Powerful Dehalogenation Tool: A Simple Route To Graft Carbon Materials With Well-Defined Open Pores

Porous carbon materials (PCMs) hold great scientific and technological importance due to their ability to allow gases and liquids to penetrate their entire bulk.(1) They have been long regarded as key components for building up sustainable and clean energy technologies such as fuel cells, rechargeable batteries, supercapacitors, etc.(2) Especially, PCMs with open pores (including mesopores, macropores, and larger-sized pores) are more attractive in the abovementioned fields because open pores are able to provide fast communication between bulk medium and inner interfaces of PCMs.(3)


Despite their abundant resources and low costs, the synthetic strategies for PCMs have been mostly founded based on condensation of organic matters that are functionalized with H-, O-, N-, or S-moieties, followed by activation steps.(4) However, the energy for activating these bonds are usually very high, leaving some tough issues such as high-energy in demand, a large quantity of hazardous gas byproducts emitted, and hard control on structure and porosity.(4) Mostly, in order to introduce controllable meso-/macro-pores, solid or liquid templates with narrow size distributions are required.

To meet these ends, we have developed a novel strategy that enables fast fabrication of carbon materials under mild conditions. For instance, carbonaceous materials can be obtained in 60 seconds via dehalogenation of polyvinyl dichloride (PVDC) by KOH at room temperature, no hazardous byproduct was formed.(5) Meanwhile, following studies revealed that the dehalogenation strategy is applicable for the tunable synthesis of carbon materials with largely varied dopant types (N, S, P, O, or their combinations)(6-8), morphologies (sheet, crump, foam, etc) (5, 9, 10), and most importantly, widely tuned porosity(11, 12).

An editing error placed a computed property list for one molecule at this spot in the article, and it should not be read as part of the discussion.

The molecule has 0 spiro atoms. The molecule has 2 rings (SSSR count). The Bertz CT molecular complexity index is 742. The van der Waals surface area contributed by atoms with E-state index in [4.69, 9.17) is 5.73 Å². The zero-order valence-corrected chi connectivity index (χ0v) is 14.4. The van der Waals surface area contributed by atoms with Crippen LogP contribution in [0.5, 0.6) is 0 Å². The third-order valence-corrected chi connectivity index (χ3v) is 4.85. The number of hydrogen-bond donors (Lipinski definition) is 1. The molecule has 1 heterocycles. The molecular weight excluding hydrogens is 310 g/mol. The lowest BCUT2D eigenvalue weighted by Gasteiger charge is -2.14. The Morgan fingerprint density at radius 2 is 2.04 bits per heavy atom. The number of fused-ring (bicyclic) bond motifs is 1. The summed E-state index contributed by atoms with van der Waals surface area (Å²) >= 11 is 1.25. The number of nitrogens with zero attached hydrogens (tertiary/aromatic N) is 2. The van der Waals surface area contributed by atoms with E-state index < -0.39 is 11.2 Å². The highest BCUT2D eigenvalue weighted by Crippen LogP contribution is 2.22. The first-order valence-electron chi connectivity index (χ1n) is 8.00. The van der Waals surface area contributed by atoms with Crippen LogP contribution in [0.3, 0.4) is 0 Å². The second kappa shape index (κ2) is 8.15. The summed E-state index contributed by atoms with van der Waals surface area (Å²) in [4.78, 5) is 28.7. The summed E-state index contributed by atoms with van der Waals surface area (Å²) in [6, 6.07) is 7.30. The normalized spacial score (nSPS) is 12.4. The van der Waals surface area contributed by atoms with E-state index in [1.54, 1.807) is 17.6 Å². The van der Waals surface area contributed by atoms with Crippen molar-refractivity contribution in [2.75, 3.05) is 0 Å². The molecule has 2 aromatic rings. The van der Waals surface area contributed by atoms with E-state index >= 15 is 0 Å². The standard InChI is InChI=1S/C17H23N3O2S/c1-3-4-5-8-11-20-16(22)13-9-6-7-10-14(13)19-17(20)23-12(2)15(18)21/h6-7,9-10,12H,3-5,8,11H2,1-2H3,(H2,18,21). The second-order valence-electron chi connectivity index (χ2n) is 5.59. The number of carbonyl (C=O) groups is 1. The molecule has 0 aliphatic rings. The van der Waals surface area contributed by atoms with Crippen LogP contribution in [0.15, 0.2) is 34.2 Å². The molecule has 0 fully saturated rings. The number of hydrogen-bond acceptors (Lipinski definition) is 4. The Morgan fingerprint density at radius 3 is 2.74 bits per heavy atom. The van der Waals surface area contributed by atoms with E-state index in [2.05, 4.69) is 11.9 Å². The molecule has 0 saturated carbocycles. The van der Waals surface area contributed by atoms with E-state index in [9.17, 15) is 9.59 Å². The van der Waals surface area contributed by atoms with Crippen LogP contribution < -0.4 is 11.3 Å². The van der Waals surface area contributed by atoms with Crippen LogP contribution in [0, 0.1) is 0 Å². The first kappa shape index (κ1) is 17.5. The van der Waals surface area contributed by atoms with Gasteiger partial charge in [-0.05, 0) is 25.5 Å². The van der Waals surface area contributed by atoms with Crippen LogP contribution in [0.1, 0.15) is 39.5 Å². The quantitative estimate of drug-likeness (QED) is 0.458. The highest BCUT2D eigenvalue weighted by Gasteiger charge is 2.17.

In this work, hierarchically porous carbon (HPC) materials with well-defined meso-/macro-pores are obtained via the dehalogenation reaction of polyvinyl difluoride (PVDF) by NaNH2. The mechanism of carbon formation is described by Eq. (1), accordingly, two important byproducts of NaF and NH3 are formed, which are applicable for in situ templating and bubbling intermediate carbon structure for meso-/macro-pores. Meanwhile, the intentionally left NaNH2 can further activate carbon for abundant microporosity (Eq. (2)). Electron microscopy studies and Brunauer–Emmett–Teller (BET) measurements confirmed that the structures of HPC samples contain multiple-scale pores assembled in a hierarchical pattern, and most of their volumes are contributed by mesopores, as displayed in Figure 1.

We managed to synthesize two types of HPC materials, the synthesis of HPC-7 followed the protocol mentioned above, the other one: HPC-M7 with much larger macropores was obtained by adding decomposable and vaporable component (melamine) before the dehalogenation reaction initiated. This specific finding relating secondary vaporable component may enable powerful tuning on pore types and their ratios of porous carbon materials.

Figure 1. Electron microscopy and BET characterizations on HPC materials. (Used with permission from Guoxin Zhang)

Improving specific energy of supercapacitors (SCs) at high power has been intensively investigated as a hot and challengeable topic. As for demonstration, HPC-M7 with abundant well-defined open pores as well as micropores was fabricated into aqueous symmetric supercapacitors (ASSCs). Electrochemical measurements revealed that HPC-M7 achieved an ultrahigh specific energy of 19 Wh kg-1 at the specific power of ~1 kW kg-1. Remarkably, at the ultrahigh power of 14 kW kg-1, the HPC-M7-ASSCs still delivered a very high specific energy of 17 Wh kg-1, meaning that the HPC-M7-ASSCs can be charged or discharged within 4 s.

These findings are described in the article entitled Fabricating Hierarchically Porous Carbon with Well-Defined Open Pores via Polymer Dehalogenation for High-Performance Supercapacitor recently published in the journal Applied Surface Science. This work was conducted by Mei Guo, Yu Li, Kewen Du, Chaochao Qiu, Gang Dou, and Guoxin Zhang from Shandong University of Science and Technology.



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